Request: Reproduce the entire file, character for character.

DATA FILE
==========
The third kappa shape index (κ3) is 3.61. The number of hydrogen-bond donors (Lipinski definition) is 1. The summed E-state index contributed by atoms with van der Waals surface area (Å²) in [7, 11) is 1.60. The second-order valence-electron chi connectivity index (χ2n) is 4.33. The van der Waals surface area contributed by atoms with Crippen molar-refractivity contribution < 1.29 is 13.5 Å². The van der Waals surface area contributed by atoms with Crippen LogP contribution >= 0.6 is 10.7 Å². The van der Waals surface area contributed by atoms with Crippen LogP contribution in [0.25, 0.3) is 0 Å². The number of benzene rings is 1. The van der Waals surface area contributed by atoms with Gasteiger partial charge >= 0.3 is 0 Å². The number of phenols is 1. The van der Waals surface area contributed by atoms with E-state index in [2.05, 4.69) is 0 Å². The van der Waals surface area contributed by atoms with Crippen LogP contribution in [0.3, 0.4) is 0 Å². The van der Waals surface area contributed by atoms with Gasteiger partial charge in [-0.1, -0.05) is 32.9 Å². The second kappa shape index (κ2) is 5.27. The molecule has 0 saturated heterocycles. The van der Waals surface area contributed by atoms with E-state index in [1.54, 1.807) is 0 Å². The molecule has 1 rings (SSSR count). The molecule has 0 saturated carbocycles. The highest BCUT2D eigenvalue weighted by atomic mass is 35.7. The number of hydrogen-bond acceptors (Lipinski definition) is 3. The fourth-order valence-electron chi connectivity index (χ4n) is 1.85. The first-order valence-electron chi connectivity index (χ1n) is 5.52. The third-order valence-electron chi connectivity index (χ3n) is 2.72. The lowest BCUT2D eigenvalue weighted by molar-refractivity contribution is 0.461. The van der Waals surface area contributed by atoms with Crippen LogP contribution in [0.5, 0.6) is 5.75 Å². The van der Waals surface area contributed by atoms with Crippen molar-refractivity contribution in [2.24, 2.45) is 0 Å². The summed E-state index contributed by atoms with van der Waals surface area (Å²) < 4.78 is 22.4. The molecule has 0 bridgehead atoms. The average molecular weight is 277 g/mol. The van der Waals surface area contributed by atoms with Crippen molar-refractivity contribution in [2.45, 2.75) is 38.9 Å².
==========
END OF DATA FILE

The third kappa shape index (κ3) is 3.61. The number of hydrogen-bond donors (Lipinski definition) is 1. The summed E-state index contributed by atoms with van der Waals surface area (Å²) in [7, 11) is 1.60. The second-order valence-electron chi connectivity index (χ2n) is 4.33. The van der Waals surface area contributed by atoms with Crippen molar-refractivity contribution < 1.29 is 13.5 Å². The van der Waals surface area contributed by atoms with Crippen LogP contribution >= 0.6 is 10.7 Å². The van der Waals surface area contributed by atoms with Crippen LogP contribution in [0.25, 0.3) is 0 Å². The number of benzene rings is 1. The van der Waals surface area contributed by atoms with Gasteiger partial charge >= 0.3 is 0 Å². The number of phenols is 1. The van der Waals surface area contributed by atoms with E-state index in [2.05, 4.69) is 0 Å². The van der Waals surface area contributed by atoms with Crippen LogP contribution in [0.3, 0.4) is 0 Å². The van der Waals surface area contributed by atoms with Gasteiger partial charge in [-0.1, -0.05) is 32.9 Å². The second kappa shape index (κ2) is 5.27. The molecule has 0 saturated heterocycles. The van der Waals surface area contributed by atoms with E-state index in [1.54, 1.807) is 0 Å². The molecule has 1 rings (SSSR count). The molecule has 0 saturated carbocycles. The highest BCUT2D eigenvalue weighted by atomic mass is 35.7. The number of hydrogen-bond acceptors (Lipinski definition) is 3. The fourth-order valence-electron chi connectivity index (χ4n) is 1.85. The first-order valence-electron chi connectivity index (χ1n) is 5.52. The third-order valence-electron chi connectivity index (χ3n) is 2.72. The lowest BCUT2D eigenvalue weighted by molar-refractivity contribution is 0.461. The van der Waals surface area contributed by atoms with Crippen LogP contribution in [0.5, 0.6) is 5.75 Å². The van der Waals surface area contributed by atoms with Crippen molar-refractivity contribution in [2.24, 2.45) is 0 Å². The summed E-state index contributed by atoms with van der Waals surface area (Å²) < 4.78 is 22.4. The molecule has 0 bridgehead atoms. The average molecular weight is 277 g/mol. The van der Waals surface area contributed by atoms with Crippen molar-refractivity contribution in [2.45, 2.75) is 38.9 Å².